The first viral moment of the ninth Democratic debate came less than five minutes into the event and was courtesy of U.S. Sen. Elizabeth Warren.
“I'd like to talk about who we're running against, a billionaire who calls women ‘fat broads’ and ‘horse-faced lesbians,” she said. “And, no, I'm not talking about Donald Trump. I'm talking about Mayor Bloomberg.”
Her comment, which referenced allegations of sexual harassment that former New York City Mayor Michael Bloomberg faced, may have been among the night’s most caustic. But it was indicative of the debate overall: candidates taking jabs at each other but especially Bloomberg, who was participating in a debate for the first time.
The six Democrats on stage Wednesday night battled nearly the entire two hours. At several points, the debate unraveled into cross-talk even as the moderators tried to retain control.
Former South Bend, Ind., Mayor Pete Buttigieg and U.S. Sen. Amy Klobuchar of Minnesota sniped at each other repeatedly.
Buttigieg accused Klobuchar of being unprepared to lead, saying her inability to name the Mexican president on demand was indicative that she was not ready for the job.
Klobuchar fought back, accusing Buttigieg of taking cheap shots because he doesn’t understand governing on a larger scale.
U.S. Sen. Bernie Sanders of Vermont responded to critiques of his Medicare for All health plan, and he denounce his supporters who have made abusive posts online in defense of his campaign. His opponents said that Sanders’ brand of democratic socialism would be easily defeated by President Donald Trump in a general election.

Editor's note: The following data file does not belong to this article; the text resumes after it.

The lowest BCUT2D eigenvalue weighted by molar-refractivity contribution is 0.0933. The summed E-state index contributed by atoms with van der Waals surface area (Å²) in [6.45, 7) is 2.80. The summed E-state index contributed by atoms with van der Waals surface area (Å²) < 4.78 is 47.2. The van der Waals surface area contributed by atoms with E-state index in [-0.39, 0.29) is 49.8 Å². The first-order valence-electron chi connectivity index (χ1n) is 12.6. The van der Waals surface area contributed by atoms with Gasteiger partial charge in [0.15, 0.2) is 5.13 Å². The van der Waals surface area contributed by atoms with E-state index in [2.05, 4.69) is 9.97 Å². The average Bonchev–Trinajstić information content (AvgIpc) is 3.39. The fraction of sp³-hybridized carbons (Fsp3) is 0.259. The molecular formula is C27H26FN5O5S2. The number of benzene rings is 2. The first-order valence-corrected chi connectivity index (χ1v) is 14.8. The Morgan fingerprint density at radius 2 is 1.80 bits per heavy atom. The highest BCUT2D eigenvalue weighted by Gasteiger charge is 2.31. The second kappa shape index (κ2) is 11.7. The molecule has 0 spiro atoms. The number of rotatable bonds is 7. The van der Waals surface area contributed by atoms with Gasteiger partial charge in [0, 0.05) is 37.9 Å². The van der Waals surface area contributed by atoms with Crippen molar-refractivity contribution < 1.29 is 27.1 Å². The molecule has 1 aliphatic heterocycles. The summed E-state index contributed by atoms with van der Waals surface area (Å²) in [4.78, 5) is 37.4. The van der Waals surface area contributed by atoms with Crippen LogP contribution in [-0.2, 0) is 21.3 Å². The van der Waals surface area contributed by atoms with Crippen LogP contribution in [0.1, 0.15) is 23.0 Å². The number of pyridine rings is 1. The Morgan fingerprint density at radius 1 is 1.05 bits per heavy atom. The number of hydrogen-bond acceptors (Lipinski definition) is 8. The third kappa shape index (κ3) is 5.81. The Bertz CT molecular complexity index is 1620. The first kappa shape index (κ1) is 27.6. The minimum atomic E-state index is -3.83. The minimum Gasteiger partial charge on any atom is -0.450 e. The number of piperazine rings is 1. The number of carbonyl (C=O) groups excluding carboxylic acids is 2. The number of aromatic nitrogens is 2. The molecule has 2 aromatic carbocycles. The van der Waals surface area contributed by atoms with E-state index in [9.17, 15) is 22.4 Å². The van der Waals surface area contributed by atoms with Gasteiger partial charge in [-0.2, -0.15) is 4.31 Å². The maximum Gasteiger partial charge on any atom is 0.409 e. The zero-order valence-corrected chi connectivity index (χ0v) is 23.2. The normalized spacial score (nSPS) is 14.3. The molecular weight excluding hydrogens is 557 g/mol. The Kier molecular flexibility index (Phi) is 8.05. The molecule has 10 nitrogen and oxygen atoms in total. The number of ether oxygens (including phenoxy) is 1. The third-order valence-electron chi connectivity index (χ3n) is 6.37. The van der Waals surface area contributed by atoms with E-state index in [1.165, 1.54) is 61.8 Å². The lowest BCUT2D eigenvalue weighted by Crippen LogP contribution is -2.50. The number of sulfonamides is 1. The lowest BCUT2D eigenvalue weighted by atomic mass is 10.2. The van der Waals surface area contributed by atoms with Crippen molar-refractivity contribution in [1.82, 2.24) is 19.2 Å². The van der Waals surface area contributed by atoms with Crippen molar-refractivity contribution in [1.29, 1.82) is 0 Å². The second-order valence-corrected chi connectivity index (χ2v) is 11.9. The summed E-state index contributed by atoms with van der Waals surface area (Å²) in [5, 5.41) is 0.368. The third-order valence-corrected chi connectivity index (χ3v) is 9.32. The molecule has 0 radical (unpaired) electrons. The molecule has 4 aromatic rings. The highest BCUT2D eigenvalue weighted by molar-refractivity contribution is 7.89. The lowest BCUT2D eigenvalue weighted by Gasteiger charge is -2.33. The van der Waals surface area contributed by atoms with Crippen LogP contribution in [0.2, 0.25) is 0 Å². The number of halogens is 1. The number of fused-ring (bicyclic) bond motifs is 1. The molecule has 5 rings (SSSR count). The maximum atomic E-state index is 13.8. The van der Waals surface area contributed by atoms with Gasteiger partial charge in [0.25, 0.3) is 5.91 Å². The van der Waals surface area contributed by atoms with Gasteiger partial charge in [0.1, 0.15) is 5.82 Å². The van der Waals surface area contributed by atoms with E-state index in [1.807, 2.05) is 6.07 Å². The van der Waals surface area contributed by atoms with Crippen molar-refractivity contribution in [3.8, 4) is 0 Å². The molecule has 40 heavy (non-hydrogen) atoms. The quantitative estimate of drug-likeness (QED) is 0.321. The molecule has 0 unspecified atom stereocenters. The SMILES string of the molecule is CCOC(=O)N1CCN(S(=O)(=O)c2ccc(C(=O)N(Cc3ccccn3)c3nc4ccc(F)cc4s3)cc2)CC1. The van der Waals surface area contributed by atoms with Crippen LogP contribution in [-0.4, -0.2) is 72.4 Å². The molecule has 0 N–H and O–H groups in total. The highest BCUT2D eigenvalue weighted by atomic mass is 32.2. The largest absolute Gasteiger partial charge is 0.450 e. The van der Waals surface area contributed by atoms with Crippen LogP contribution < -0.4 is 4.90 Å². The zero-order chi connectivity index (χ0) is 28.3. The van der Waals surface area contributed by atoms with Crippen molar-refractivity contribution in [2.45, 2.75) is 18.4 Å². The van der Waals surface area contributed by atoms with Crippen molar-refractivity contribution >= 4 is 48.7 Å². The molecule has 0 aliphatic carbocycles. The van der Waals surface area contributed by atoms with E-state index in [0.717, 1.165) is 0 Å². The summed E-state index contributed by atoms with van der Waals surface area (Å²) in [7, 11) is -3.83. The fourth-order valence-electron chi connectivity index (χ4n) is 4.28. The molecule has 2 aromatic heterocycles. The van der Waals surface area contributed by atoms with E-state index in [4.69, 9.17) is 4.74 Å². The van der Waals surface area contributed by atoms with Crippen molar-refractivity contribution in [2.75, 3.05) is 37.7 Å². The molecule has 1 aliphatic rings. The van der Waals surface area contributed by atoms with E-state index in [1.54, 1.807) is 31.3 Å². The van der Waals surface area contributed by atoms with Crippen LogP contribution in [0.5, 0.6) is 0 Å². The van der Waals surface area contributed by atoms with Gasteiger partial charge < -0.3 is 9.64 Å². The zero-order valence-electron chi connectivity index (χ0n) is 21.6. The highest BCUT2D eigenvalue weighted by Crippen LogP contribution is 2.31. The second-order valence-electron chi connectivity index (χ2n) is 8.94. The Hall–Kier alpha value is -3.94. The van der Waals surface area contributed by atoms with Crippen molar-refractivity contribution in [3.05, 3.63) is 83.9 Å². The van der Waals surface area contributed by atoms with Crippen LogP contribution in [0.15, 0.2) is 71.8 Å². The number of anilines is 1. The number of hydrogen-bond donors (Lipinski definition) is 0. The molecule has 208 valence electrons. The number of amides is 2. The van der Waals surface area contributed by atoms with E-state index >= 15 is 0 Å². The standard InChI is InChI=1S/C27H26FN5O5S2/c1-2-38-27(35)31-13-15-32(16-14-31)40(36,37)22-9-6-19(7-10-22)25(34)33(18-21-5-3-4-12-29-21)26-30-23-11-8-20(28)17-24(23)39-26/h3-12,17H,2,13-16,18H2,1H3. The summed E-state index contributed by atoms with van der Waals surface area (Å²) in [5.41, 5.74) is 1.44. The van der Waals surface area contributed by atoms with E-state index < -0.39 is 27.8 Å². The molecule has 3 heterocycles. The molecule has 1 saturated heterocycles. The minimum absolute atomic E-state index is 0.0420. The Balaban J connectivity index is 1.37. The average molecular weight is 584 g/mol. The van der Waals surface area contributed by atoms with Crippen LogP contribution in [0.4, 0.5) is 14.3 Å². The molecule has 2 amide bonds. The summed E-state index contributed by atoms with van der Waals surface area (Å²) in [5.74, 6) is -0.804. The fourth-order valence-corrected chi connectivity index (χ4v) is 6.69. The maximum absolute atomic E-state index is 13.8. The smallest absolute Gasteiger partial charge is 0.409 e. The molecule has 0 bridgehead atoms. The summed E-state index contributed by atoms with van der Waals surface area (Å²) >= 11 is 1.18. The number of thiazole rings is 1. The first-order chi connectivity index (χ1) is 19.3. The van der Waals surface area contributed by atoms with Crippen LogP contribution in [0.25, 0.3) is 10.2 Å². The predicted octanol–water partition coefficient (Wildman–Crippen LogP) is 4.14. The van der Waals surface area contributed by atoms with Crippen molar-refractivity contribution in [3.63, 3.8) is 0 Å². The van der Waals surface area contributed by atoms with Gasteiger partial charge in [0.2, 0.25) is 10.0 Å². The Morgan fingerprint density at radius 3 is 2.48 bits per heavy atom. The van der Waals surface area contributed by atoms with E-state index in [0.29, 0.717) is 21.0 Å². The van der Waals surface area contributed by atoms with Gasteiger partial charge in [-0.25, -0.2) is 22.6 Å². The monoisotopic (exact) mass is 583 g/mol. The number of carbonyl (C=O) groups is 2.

“I don't think there's any chance of the senator beating President Trump,” Bloomberg said of Sanders. “You don't start out by saying I've got 160 million people I'm going to take away the insurance plan that they love.”
Former Vice President Joe Biden, when he could get a word in, attempted to position himself as the candidate with the most experience and best positioned to beat Trump.
But it was Warren who seemed to have arrived with the most energy to punch back at her opponents. She accused Klobuchar and Buttigieg of having thin healthcare proposals: his was a “powerpoint” and hers was a “post-it note.”
Later, she called on Bloomberg to release anyone who has accused him of harassment from non-disclosure agreements that prevent them from speaking out.
“Understand, this is not just a question of the mayor's character,” she said. “This is also a question about electability. We are not going to beat Donald Trump with a man who has who knows how many nondisclosure agreements and the drip, drip, drip of stories of women saying they have been harassed and discriminated against.”
Bloomberg refused to void the agreements and said some of the accusations against him were filed by women who didn’t like jokes he told.
He also stopped short of apologizing outright for continuing the controversial “stop and frisk” policing policy that unfairly targeted people of color, saying that crime-fighting initiatives were needed but it went too far.
The night ended on the question of what could happen if none of the candidates obtains a majority of delegates ahead of the Democratic National Convention this summer.
Five of the people on stage all said that DNC rules are in place to guide next steps if that becomes the case. Sanders, who is the most likely at this point to fall in the position of having the highest number of delegates but not enough to claim the nomination, was predictably the only one to support bending the rules.
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